Are you a large company suffering from slow release cycles, and there’s a threat of losing out to faster competition? Or are you a startup focused on shipping valuable software quickly without much structure? Whoever you are, and whatever your size, you may be feeling the pinch of needing test automation in your workflow. But that can be a touchy subject. Many people are aware that an automation effort has a high upfront cost, and it can take awhile to see the ROI. In this article, I’ll lay out some tips on how you can persuade your boss to start down the automation path, along with how to be successful once you’re on it.
Return on Investment
The biggest thing on your boss’ mind will be: What’s the return on this effort? What are we going to gain, and how will this make us better? So for all the tips below, the answer to those questions should color everything you do about persuading them to start down this path.
“60% of the Time, it Works Every Time”
Your boss may be aware that automation at other companies didn’t work well, while at others, it did. It can appear mysterious and cause hesitation, until you can explain why that happened. Present case studies about those companies and about their patterns (or anti-patterns), so that you can avoid making the same mistakes they did.
Set Clear Expectations
Many teams, along with their bosses, go into this effort intending to automate everything. I’m here to tell you: don’t do that. It’s the quickest path to failure. Very few things actually need to be automated, and, oddly enough, the less of it you have, the more valuable it becomes. Fewer moving parts equals more stability. As such, you’ll need to set a clear expectation of what will be automated, what won’t, and why.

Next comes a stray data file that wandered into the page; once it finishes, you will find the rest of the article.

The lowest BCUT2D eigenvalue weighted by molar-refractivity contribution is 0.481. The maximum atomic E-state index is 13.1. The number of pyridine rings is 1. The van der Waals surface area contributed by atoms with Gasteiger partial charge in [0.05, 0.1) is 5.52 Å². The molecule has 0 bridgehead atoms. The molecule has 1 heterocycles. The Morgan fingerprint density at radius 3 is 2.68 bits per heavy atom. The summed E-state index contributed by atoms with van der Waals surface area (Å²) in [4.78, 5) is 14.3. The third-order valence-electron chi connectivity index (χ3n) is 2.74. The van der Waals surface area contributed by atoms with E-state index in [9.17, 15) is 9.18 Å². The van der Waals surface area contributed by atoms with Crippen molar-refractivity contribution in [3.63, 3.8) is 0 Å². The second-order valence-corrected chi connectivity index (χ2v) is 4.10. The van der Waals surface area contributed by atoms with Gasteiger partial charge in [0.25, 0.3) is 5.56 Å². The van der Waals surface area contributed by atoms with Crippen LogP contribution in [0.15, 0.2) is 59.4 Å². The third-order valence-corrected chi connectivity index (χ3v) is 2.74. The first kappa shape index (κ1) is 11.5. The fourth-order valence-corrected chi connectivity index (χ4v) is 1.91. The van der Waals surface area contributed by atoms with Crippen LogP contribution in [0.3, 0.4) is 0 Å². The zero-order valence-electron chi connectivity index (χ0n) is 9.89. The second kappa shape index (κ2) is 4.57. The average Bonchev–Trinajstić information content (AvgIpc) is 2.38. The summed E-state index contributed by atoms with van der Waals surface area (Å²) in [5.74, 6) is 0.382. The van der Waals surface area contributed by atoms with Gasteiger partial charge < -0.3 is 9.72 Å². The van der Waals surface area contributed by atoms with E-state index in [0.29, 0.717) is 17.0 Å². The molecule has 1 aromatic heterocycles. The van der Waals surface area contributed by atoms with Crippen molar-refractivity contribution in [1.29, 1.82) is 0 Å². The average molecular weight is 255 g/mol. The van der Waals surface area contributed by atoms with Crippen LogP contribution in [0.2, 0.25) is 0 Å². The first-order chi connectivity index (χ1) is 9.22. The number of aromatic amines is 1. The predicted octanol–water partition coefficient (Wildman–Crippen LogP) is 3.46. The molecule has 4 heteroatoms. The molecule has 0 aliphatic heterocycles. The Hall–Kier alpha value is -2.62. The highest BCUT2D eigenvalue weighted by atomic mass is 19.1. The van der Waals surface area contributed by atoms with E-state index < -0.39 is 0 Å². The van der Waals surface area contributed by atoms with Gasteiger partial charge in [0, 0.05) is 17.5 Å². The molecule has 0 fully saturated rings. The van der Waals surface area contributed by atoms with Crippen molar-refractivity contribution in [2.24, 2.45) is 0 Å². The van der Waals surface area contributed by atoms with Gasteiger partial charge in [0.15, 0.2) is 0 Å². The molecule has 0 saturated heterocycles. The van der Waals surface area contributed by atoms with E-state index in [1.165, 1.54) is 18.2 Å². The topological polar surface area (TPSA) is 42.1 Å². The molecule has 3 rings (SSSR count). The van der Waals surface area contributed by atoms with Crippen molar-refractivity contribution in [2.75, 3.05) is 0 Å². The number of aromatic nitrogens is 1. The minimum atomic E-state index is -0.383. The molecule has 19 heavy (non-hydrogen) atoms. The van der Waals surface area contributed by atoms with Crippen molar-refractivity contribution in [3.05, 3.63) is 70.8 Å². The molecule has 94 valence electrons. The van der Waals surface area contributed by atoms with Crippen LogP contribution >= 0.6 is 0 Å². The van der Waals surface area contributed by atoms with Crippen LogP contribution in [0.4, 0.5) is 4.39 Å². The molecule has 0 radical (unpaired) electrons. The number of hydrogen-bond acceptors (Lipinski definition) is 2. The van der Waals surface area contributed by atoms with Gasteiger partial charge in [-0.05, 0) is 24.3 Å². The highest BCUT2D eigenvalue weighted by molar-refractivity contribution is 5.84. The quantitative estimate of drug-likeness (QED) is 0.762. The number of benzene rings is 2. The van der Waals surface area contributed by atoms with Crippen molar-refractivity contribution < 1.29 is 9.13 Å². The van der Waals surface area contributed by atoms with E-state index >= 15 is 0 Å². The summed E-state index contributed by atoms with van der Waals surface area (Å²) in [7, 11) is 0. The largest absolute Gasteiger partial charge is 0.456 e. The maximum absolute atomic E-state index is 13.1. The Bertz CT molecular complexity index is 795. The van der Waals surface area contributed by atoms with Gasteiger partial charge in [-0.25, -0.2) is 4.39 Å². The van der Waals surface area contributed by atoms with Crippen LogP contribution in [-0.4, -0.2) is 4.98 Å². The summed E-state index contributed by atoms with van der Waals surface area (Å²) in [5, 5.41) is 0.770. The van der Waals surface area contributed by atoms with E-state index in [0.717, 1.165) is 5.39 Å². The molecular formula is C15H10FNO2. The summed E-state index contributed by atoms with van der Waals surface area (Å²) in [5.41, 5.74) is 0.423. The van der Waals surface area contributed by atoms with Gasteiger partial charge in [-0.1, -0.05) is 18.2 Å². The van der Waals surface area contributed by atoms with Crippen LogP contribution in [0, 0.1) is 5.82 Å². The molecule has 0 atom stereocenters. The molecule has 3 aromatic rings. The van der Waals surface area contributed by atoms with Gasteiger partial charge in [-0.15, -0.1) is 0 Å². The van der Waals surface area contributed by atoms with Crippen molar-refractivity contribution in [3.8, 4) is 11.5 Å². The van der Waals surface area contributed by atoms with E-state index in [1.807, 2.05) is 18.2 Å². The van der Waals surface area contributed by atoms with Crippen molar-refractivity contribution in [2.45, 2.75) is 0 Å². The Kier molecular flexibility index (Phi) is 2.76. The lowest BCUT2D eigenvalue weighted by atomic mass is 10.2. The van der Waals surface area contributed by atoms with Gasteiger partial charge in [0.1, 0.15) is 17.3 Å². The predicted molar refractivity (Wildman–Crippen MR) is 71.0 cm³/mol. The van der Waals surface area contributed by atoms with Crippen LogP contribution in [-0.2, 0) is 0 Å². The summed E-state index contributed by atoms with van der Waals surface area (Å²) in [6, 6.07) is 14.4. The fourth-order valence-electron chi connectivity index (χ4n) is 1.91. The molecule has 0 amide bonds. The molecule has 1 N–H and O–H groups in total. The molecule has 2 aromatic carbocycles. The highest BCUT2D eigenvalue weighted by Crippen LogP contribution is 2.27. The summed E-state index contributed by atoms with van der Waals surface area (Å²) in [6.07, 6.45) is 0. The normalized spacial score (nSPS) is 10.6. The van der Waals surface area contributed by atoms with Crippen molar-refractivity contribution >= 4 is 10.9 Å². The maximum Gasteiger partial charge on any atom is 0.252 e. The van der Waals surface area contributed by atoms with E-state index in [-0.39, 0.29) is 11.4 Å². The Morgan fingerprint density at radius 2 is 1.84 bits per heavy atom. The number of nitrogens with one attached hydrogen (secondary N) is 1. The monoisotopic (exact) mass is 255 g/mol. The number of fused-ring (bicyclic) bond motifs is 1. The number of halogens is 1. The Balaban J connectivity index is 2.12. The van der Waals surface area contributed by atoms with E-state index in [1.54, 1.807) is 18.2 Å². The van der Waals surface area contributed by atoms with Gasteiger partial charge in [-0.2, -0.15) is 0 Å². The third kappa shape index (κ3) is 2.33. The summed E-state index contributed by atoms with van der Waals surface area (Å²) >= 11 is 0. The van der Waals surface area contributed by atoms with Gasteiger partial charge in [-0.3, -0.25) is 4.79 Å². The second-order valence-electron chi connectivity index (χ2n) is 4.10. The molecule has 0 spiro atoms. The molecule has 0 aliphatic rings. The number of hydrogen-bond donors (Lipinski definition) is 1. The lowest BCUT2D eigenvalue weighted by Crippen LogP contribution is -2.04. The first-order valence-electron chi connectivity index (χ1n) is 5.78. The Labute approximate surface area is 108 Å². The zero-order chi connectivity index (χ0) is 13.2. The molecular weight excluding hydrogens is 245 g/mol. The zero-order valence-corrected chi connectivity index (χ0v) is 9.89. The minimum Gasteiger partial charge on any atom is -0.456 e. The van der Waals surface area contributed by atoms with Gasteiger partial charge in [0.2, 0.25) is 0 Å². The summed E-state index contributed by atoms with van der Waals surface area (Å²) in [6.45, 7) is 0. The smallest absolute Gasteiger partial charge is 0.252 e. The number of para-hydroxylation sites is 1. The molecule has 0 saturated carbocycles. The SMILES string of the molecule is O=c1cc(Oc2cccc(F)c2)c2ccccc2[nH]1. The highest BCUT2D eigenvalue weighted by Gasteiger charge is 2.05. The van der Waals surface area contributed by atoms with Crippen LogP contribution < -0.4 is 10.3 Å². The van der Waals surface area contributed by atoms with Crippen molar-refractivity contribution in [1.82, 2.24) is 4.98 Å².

People love pictures, especially when they convey important information. Getting metrics from automation gets overlooked a lot, and it’s a shame because this is what can make or break the effort. There are many tools or plugins available that help display data about what tests passed or failed, what categories of tests were run and what parts of the system might have problems. Scope out which ones are relevant to your effort, and write your reporting to play well with your choice of reporting solution.
Show, Don’t Tell
The most powerful example of persuasion will use just that: an example. Can you make a proof of concept to show your boss? Bonus points if it’s simple enough that a non-tester, non-developer can use it.
Once Bitten, Twice Shy
Some of you may already have tried automation and it didn’t end well. It can make the conversation more challenging, but not impossible. That’s why you need to arm yourself about why the previous automation effort failed, and present a plan for what can be done differently.
Don’t Ignore Maintenance
A novice automator can throw together a framework in a day… and then it’ll collapse under its own weight with regard to maintenance. It may take months or years, but it’ll happen, and then the effort will have to start over. A needy framework is like a many-headed Hydra. Be sure to consider how to make your framework easy to maintain, so that the work isn’t focused on feeding the beast, and so that you can focus on the correct thing: shipping quality software.
Broadcast What’s On Your Mind
The most important part of the sell is what the ROI will be. The next—arguably of the same importance—is communicating what you’re thinking, and what you’ll be aware of, as the automation effort continues. It not only shows you’re aware of the pitfalls and goals, but also shows that you have a plan instead of making the mistake of just jumping in and doing automation.
I wish you the best of luck in the art of persuasion—you, your boss, your team and the whole company will benefit from the automation effort! You are welcome to share your thoughts in the comment section below.